"Eisgruber is a man of principle — too many principles"
blatant attempt to suppress academic freedom and enforce ideological hegemony is currently unfolding at Princeton University. The prominence of the key players — with Princeton president Christopher Eisgruber on one side, and classics scholar Joshua Katz, a chaired professor and the winner of numerous awards for teaching excellence, on the other — has drawn widespread attention to the controversy.
On July 4, 2020, approximately 300 Princeton faculty members sent a petition to President Eisgruber that began, “Anti-Blackness is foundational to America.” They demanded that Princeton institute a long list of reforms, including extra pay and an additional sabbatical for junior faculty “of color.” Among the other demands was that the university issue a formal apology to the Black Justice League, a black student group active on campus between 2014 and 2016, and that it “credit and incentivize anti-racist student activism.”
Of even greater significance, the faculty petition demanded the creation of a faculty committee that would oversee the investigation of racist behaviors, incidents, research, and publication on the part of the faculty. Crucially, racism would be defined by the committee.
Four days later, Katz published his own declaration in Quillette. He argued that differentiation between faculty members on the basis of pigmentation alone would violate US civil rights statutes and “erode even further public confidence in how elite institutions of higher learning operate.”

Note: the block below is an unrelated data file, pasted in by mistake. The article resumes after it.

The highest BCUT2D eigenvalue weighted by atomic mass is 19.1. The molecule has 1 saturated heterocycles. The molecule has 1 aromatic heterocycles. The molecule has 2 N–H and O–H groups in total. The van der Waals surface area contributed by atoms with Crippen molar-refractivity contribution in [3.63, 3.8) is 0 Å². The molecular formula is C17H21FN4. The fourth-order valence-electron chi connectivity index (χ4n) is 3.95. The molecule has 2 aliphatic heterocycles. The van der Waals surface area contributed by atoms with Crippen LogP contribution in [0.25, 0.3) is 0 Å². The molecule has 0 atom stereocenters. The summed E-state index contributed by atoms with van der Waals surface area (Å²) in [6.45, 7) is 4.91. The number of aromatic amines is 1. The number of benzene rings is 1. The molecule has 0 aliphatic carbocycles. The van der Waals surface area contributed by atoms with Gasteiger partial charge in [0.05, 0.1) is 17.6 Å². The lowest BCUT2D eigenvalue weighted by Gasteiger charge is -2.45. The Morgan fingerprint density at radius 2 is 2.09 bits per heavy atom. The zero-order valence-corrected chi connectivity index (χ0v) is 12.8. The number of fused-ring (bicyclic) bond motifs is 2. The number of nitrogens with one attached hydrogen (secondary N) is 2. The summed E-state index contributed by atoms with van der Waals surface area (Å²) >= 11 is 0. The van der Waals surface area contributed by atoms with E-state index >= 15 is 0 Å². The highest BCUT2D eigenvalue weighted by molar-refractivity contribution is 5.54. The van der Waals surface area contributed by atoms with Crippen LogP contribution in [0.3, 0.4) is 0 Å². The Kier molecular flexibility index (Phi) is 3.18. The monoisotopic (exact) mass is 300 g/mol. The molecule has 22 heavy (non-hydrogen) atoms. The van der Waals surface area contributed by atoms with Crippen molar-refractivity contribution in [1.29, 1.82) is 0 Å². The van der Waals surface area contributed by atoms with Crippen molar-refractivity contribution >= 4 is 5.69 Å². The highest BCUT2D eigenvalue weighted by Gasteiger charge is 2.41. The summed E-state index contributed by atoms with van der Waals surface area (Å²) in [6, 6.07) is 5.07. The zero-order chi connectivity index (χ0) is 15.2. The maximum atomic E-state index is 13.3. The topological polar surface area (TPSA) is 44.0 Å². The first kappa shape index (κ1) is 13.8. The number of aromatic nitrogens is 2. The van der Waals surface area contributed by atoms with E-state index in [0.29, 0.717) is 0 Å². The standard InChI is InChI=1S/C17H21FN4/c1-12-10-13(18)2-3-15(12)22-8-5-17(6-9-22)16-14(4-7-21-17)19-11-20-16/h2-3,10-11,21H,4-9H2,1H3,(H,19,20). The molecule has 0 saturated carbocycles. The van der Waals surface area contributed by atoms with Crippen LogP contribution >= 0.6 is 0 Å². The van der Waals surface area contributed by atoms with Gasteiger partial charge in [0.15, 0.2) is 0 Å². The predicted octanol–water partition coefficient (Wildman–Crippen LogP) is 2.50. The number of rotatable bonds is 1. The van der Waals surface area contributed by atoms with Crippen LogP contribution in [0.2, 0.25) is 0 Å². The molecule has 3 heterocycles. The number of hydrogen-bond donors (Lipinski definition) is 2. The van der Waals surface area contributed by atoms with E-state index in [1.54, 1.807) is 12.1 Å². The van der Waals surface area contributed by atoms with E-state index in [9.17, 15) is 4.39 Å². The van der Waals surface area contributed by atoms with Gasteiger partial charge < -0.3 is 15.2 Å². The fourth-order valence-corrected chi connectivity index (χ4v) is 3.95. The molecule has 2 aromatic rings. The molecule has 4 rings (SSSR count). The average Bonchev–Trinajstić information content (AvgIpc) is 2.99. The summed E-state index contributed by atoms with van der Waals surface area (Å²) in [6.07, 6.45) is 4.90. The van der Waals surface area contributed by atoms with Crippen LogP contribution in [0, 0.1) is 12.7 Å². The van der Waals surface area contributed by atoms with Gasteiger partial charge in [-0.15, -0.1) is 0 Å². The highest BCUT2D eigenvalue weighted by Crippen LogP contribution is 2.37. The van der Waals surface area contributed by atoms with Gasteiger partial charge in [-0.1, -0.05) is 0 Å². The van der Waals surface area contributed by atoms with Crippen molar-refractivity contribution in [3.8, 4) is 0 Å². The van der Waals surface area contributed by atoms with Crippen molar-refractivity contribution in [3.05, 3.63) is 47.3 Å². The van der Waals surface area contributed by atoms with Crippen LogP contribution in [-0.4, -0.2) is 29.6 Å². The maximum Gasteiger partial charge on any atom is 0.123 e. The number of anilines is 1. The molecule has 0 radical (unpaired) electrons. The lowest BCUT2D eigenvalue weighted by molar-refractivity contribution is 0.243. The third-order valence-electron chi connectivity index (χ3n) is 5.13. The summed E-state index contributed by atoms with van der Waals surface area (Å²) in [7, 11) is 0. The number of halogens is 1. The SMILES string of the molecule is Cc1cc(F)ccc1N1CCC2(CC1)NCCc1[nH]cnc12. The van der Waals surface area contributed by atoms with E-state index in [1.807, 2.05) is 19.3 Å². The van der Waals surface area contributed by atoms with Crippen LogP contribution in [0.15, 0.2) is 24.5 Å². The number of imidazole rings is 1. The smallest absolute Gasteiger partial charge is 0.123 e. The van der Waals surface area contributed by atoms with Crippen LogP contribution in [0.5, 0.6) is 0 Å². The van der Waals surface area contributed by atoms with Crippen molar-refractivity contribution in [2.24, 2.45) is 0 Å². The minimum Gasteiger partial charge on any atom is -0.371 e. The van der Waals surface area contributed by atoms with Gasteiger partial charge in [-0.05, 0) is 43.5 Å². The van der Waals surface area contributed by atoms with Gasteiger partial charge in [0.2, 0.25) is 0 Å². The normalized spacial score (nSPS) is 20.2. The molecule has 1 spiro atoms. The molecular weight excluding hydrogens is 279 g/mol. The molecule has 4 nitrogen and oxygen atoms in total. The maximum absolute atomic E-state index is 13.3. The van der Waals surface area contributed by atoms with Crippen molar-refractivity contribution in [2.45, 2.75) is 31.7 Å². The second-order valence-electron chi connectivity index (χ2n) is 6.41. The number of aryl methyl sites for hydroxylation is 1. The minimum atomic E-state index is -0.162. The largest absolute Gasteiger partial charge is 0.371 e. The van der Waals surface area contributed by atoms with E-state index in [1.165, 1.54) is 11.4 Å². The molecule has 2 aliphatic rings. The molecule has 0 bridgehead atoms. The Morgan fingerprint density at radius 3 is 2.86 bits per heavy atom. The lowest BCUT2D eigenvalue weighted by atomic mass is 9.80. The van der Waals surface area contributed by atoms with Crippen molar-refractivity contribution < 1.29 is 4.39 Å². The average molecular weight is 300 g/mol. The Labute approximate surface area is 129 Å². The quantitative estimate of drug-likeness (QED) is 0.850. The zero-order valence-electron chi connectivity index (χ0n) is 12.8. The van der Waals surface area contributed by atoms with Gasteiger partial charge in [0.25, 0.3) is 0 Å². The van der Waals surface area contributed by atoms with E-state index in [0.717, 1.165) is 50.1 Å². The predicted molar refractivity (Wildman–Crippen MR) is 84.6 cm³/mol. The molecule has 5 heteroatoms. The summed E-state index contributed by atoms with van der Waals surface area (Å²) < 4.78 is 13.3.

But what occasioned Katz’s greatest concern was the idea of a committee to evaluate the work of other scholars for racism. He acknowledged that explicit racial slurs and demonstrable bias on the basis of skin color were proper subjects of disciplinary action, but wrote that procedures were already in place for dealing with such offenses.
But the proposed faculty committee, he argued, would be “a star chamber, with a low bar for cancellation, punishment, suspension, even dismissal,” especially given that the definition of racism would be left to the faculty committee. That definition of “racism” would inevitably include any denial of “systemic racism” as the only possible explanation for differential attainments or achievements between racial or ethnic groups.
President Eisgruber has repeatedly referred to Princeton’s history of “systemic racism,” and Katz would have run afoul of him for his skepticism in any event. But the hook upon which Katz was hoisted was his description of the Black Justice League as a “small local terrorist group that made life miserable for many (including many black students) who did not agree with its members’ demands.”
Katz added that he had recently watched on Instagram Live one of the BJL’s alumni leaders, “emboldened by recent events [i.e., the widespread demonstrations and rioting in the wake of the death of George Floyd] and egged on by 200 supporters baying for blood — preside over what was effectively a Struggle Session against a former [black] classmate. It was one of the most evil things I have ever witnessed.”
The response of Princeton officialdom to Katz’s Quillette piece was swift and fierce. Eisgruber issued a statement that acknowledged Katz’s freedom of speech, but accused him of having exercised it “irresponsibly” by calling the BJL a “local terrorist group.” And a university spokesman commented that Princeton was “looking into the matter.”
In a statement to the Daily Princetonian, Katz clarified that he was referring to the group’s practice of terrifying people who disagreed with their demands or tactics through name-calling or bullying. As an example, he cited one fellow black student whom the group harassed “with particular vigor and at every possible opportunity, calling her all sorts of unsavory epithets and accusing her of ‘performing white supremacy.’ ”